A major group of the order Hymenoptera is the Section Aculeata, i.e., Hymenoptera whose females have stings— modifications of the ovipositors of ancestral groups of Hymenoptera. The Aculeata include the wasps, ants, and bees. Bees are similar to one group ofwasps, the sphecoid wasps, but are quite unlike other Aculeata. Bees are usually more robust and hairy than wasps (see Pls. 3-15), but some bees (e.g., Hylaeus, Pl. 1; Nomada, Pl. 2) are slender, sparsely haired, and sometimes wasplike even in coloration. Bees differ from nearly all wasps in their dependence on pollen collected from flowers as a protein source to feed their larvae and probably also for ovarian development by egg-laying females. (An exception is a small clade of meliponine bees of the genus Trigona, which use carrion instead of pollen.) Unlike the sphecoid wasps, bees do not capture spiders or insects to provide food for their offspring. Thus nearly all bees are plant feeders; they have abandoned the ancestral carnivorous behavior of sphecoid wasp larvae. (Adult wasps, like bees, often visit flowers for nectar; adult sphecoid wasps do not collect or eat pollen.)
Bees and the sphecoid wasps together constitute the superfamily Apoidea (formerly called Sphecoidea, but see Michener, 1986a). The Apoidea as a whole can be recognized by a number of characters, of which two are the most conspicuous: (1) the posterior pronotal lobe is distinct but rather small, usually well separated from and below the tegula; and (2) the pronotum extends ventrally as a pair of processes, one on each side, that encircle or nearly encircle the thorax behind the front coxae. See Section 10 for explanations of morphological terms and Section 12 for more details about the Apoidea as a whole.
As indicated above, the Apoidea are divisible into two groups: the sphecoid (or apoid) wasps, or Spheciformes, and the bees, or Apiformes (Brothers, 1975). Older authors also used the term Anthophila for the bees and the name was resurrected by Engel (2005); Apiformes is a junior synonym of Anthophila. No priority rules govern such names. I prefer Apiformes because it contrasts well with Spheciformes and because the word itself makes its meaning immediately clear. Structural characters of bees that help to distinguish them from sphecoid wasps are (1) the presence of branched, often plumose, hairs, and (2) the hind basitarsi, which are broader than the succeeding tarsal segments. The proboscis is in general longer than that of most sphecoid wasps. The details, and other characteristics of bees, are explained in Section 12.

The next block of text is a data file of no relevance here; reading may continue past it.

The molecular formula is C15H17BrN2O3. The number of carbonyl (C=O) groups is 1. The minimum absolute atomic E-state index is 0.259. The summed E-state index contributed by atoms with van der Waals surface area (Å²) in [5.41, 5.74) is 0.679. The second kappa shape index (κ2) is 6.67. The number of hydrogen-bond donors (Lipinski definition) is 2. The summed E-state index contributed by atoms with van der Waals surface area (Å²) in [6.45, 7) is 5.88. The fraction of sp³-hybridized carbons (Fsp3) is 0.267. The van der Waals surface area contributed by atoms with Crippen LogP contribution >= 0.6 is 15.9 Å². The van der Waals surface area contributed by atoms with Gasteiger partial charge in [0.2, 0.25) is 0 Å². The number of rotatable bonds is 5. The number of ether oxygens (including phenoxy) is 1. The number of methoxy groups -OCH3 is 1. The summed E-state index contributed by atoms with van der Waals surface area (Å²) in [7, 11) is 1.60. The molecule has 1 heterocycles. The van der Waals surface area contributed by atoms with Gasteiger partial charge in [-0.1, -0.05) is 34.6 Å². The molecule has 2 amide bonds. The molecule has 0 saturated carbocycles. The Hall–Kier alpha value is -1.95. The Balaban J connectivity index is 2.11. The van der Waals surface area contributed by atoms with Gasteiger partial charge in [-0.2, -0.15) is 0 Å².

A conveniently visible character that easily distinguishes nearly all bees from most sphecoid wasps is the golden or silvery hairs on the lower face of most such wasps, causing the face to glitter in the light. Bees almost never exhibit this characteristic, because their facial hairs are duller, often erect, often plumose, or largely absent. This feature is especially useful in distinguishing small, wasplike bees such as Hylaeus from similar-looking sphe-coid wasps such as the Pemphredoninae.
The monophyletic Apiformes is believed to have arisen from the paraphyletic Spheciformes. Monophyletic is used here in the strict sense sometimes called Holo-phyletic. Such a group (1) arose from a single ancestor that would be considered a member of the group, and (2) includes all taxa derived from that ancestor. Groups termed Paraphyletic also arose from such an ancestor but do not include all of the derived taxa. Brief explanations of other terms used by systematists are appended to Section 12.
Was this article helpful?